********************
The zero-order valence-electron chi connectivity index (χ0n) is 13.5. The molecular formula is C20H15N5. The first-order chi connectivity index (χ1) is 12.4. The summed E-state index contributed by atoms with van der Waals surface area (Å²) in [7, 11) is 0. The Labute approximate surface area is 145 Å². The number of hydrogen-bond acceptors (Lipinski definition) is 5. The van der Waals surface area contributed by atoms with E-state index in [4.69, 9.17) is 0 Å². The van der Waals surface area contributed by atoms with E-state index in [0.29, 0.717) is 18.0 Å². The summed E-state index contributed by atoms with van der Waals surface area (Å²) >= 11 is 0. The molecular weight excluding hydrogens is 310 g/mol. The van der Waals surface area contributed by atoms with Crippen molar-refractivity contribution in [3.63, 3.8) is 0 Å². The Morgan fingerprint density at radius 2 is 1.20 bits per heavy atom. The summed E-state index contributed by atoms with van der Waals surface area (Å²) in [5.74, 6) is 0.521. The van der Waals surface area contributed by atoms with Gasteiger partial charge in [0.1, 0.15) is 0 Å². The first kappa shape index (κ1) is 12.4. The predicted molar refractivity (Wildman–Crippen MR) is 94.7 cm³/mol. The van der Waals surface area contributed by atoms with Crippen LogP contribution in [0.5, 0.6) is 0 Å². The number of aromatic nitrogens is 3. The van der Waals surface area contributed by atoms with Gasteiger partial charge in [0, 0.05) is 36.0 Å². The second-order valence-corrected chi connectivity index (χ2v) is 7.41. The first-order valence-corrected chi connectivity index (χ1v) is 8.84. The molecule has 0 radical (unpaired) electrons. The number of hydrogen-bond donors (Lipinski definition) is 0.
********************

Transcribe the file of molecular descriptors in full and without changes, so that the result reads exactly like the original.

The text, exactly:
The zero-order valence-electron chi connectivity index (χ0n) is 13.5. The molecular formula is C20H15N5. The first-order chi connectivity index (χ1) is 12.4. The summed E-state index contributed by atoms with van der Waals surface area (Å²) in [7, 11) is 0. The Labute approximate surface area is 145 Å². The number of hydrogen-bond acceptors (Lipinski definition) is 5. The van der Waals surface area contributed by atoms with E-state index in [4.69, 9.17) is 0 Å². The van der Waals surface area contributed by atoms with E-state index in [0.29, 0.717) is 18.0 Å². The summed E-state index contributed by atoms with van der Waals surface area (Å²) >= 11 is 0. The molecular weight excluding hydrogens is 310 g/mol. The van der Waals surface area contributed by atoms with Crippen molar-refractivity contribution in [3.63, 3.8) is 0 Å². The Morgan fingerprint density at radius 2 is 1.20 bits per heavy atom. The summed E-state index contributed by atoms with van der Waals surface area (Å²) in [5.74, 6) is 0.521. The van der Waals surface area contributed by atoms with Gasteiger partial charge in [0.1, 0.15) is 0 Å². The first kappa shape index (κ1) is 12.4. The predicted molar refractivity (Wildman–Crippen MR) is 94.7 cm³/mol. The van der Waals surface area contributed by atoms with Crippen LogP contribution in [0.5, 0.6) is 0 Å². The number of aromatic nitrogens is 3. The van der Waals surface area contributed by atoms with Gasteiger partial charge in [0, 0.05) is 36.0 Å². The second-order valence-corrected chi connectivity index (χ2v) is 7.41. The first-order valence-corrected chi connectivity index (χ1v) is 8.84. The molecule has 0 radical (unpaired) electrons. The number of hydrogen-bond donors (Lipinski definition) is 0.